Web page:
Given his groundbreaking upcoming HBO fantasy series, British-born Sebastian A. Jones was an early consideration for this as his self-determined fantasy world of Asunda comes to life as it had in print with books like Niobe and Erathune.
Across the world, millions of people celebrate the African-themed holiday of Kwanzaa. Created in 1966 by Dr. Maulana Karenga, the holiday has an almost hip hop feel to it as it "sampled" some of the best elements of continental African beliefs and perspectives into something that could be celebrated across the various elements of the diaspora.
In honor of the holiday, Bleeding Cool presents for the first time a round-up of names that symbolize the different values of the Nguzo Saba, the seven guiding principles of the holiday, one for each day.
The first choice for this was TV writer, comic book writer, producer and all-around creative Geoff Thorne, who has done a lot to mentor young Black creative talents (as well as ones who were not Black) culminating in his rule-breaking animated series Avengers: Black Panther's Quest.
As much as Thorne has done, for the inaugural edition of this, the clearer choice is Arvell Jones. Aside from the fact that he co-created Misty Knight (alongside comics mainstay Tony Isabella), when Black men were hard to find in comics in the 1970s, he was at Marvel drawing alongside the biggest names. Since then, he has never stopped drawing, working on independent works and also devoting himself to activism efforts to elevate his community of Detroit. At conventions, he'll spend long periods with young artists discussing draftsmanship, consistency and other tools of the trade. Arvell is one of the Black comics community's longest-standing icons of unity.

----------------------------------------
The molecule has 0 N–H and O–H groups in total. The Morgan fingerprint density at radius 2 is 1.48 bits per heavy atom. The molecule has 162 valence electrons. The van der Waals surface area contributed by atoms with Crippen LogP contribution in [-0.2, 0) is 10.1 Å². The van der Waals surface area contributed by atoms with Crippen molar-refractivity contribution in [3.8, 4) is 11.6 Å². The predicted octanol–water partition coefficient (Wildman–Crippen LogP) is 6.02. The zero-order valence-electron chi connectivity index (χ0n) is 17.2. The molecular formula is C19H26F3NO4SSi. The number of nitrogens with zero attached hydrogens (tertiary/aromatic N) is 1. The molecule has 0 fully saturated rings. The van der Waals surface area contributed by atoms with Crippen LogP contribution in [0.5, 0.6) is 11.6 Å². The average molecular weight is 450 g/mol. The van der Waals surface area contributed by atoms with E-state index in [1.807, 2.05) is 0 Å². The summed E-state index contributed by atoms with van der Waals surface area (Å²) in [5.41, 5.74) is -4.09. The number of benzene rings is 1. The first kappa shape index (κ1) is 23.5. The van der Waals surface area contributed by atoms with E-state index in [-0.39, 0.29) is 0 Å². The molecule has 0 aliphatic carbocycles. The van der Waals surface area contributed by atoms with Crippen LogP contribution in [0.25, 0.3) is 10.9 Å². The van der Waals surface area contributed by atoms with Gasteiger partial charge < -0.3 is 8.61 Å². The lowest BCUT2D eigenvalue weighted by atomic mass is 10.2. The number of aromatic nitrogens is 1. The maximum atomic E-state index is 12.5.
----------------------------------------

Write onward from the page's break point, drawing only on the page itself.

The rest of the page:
However, again, as an inaugural instance, the very first African-American woman cartoonist Jackie Ormes has a little better claim. She was a professional cartoonist before the official start of World War 2, and she managed to include subtle radicalism into her work in a time when Black people were encouraged to keep their heads down and mouths shut. Jackie Ormes created characters that could step into a world that was forbidden to their creator, and that accomplishment is central to deciding for one's self how their life will be.
UJIMA (collective work and responsibility)
Easy call here. There are five names that were at the center of the legendary publishing imprint Milestone Comics: Christopher J, Priest (more about him in a moment, but he designed the logo), Denys Cowan, Michael Davis, Derek Dingle and of course, "the maestro," Dwayne McDuffie. After seeing the success of the Image Revolution, McDuffie helped lead the effort to create a line of comics that spoke to an often ignored demographic, creating properties like Static Shock, which later made heroes like Miles Morales commercially viable.
He was a symphony of styles, with a bachelor's degree in English and a master's degree in Physics, even studying film at the Tisch School of the Arts. Despite some well-documented challenges with editorial at both of the biggest publishers he created Damage Control for Marvel and shone brightly with his own creations and in animation, creating Justice League Unlimited works that stand the test of time and are still lauded today. His widow, animation producer Charlotte Fullerton McDuffie, carries on his legacy with the McDuffie Award in conjunction with Long Beach Comic-Con.
UJAAMA (cooperative economics)